Robert Jackson


Gramsci’s concept of mummification is rarely remarked upon in the literature and has not received the systematic treatment afforded to other concepts in his lexicon. Locating the term in the semantic field of subalternity, this article explores the connection between mummification and passivity. The origins and development of the concept of mummification are traced in Gramsci’s thought, suggesting an important role in explaining the passive constitution of the subaltern. Mummification describes an embalming process through which certain forms of culture, positive and legitimate when created, become degenerate through a process of repetition in changed circumstances. The dual nature of mummification is examined, imposed from above through strategies of dispersion wrought by the dominant groups, or emerging from below through the ‘intellectual laziness’ characteristic of ‘Lorianism’.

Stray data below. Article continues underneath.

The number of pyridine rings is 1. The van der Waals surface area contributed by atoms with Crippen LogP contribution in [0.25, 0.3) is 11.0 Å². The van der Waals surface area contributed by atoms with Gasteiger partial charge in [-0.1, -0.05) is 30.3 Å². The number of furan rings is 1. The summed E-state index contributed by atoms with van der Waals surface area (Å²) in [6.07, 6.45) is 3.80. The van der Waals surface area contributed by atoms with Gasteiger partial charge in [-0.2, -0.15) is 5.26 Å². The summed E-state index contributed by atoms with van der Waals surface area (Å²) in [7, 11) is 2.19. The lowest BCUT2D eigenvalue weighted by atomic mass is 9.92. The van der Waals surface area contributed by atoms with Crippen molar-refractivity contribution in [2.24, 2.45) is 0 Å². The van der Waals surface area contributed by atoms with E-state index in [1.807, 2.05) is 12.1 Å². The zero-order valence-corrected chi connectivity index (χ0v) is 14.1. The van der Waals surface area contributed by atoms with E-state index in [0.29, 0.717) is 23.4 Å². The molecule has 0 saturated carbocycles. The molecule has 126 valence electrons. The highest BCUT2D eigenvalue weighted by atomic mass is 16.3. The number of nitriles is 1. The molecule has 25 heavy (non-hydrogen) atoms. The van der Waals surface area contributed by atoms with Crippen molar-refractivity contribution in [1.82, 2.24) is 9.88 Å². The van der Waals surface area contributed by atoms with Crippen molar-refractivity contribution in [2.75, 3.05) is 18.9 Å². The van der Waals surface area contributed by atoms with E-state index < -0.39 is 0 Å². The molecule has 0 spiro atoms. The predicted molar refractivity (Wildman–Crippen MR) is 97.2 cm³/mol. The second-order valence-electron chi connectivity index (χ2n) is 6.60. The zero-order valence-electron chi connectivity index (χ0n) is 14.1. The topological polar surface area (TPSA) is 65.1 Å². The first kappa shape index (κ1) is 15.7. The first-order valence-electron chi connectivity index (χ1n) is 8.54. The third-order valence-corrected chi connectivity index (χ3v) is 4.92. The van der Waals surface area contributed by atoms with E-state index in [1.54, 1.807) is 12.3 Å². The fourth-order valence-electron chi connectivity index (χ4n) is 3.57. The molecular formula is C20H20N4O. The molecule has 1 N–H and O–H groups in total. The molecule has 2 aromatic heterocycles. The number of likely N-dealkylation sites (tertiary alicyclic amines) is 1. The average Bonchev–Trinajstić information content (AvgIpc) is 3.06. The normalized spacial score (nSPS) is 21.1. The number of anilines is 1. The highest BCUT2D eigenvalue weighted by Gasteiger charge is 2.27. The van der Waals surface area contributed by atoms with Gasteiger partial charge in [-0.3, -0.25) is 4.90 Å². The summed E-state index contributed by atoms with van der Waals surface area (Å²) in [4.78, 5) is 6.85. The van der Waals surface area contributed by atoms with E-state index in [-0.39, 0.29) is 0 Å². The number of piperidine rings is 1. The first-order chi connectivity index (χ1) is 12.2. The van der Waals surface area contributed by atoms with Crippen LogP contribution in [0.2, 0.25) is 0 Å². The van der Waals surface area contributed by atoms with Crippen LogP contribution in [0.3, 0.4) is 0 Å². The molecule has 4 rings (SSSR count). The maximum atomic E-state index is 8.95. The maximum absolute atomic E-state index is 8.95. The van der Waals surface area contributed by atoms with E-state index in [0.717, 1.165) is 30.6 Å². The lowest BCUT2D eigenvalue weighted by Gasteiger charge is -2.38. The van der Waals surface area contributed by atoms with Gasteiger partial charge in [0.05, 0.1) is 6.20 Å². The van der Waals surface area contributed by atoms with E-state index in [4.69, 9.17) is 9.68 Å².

The different terrains upon which the term is used in the Prison Notebooks are analysed (parties, social groups, common sense, culture), proposing that these aspects of mummification are ultimately ‘translatable’ aspects of a unitary phenomenon. It is argued that the concept of mummification helps to articulate the intimate relationship between the dialectical poles of hegemony and subalternity in Gramsci’s thought. The concept is able to perform a critical function by making an incision between forms of culture that are historically opportune and those that are anachronistic, the reactionary form of the ‘living dead’. In our crisis-ridden situation, of zombie banks and vampire capital, this study of mummification is a timely consideration of the Sardinian thinker’s contribution to these themes of political monstrosity

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